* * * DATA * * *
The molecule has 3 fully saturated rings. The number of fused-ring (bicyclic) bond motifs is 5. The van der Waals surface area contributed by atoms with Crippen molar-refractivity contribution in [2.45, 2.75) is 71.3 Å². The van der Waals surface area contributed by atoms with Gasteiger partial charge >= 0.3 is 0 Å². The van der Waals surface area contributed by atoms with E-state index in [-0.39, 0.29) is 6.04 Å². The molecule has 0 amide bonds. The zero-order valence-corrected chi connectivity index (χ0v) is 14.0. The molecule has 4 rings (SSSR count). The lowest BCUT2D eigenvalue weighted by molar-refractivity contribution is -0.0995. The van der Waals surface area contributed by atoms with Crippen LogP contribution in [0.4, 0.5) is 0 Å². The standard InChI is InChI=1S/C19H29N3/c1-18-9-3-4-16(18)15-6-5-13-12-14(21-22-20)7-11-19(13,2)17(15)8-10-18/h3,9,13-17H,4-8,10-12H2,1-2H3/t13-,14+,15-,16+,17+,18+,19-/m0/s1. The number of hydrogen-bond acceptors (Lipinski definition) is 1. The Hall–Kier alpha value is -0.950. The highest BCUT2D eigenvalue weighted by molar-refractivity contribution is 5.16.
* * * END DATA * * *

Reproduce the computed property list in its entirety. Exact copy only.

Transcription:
The molecule has 3 fully saturated rings. The number of fused-ring (bicyclic) bond motifs is 5. The van der Waals surface area contributed by atoms with Crippen molar-refractivity contribution in [2.45, 2.75) is 71.3 Å². The van der Waals surface area contributed by atoms with Gasteiger partial charge >= 0.3 is 0 Å². The van der Waals surface area contributed by atoms with E-state index in [-0.39, 0.29) is 6.04 Å². The molecule has 0 amide bonds. The zero-order valence-corrected chi connectivity index (χ0v) is 14.0. The molecule has 4 rings (SSSR count). The lowest BCUT2D eigenvalue weighted by molar-refractivity contribution is -0.0995. The van der Waals surface area contributed by atoms with Crippen LogP contribution in [0.4, 0.5) is 0 Å². The standard InChI is InChI=1S/C19H29N3/c1-18-9-3-4-16(18)15-6-5-13-12-14(21-22-20)7-11-19(13,2)17(15)8-10-18/h3,9,13-17H,4-8,10-12H2,1-2H3/t13-,14+,15-,16+,17+,18+,19-/m0/s1. The number of hydrogen-bond acceptors (Lipinski definition) is 1. The Hall–Kier alpha value is -0.950. The highest BCUT2D eigenvalue weighted by molar-refractivity contribution is 5.16.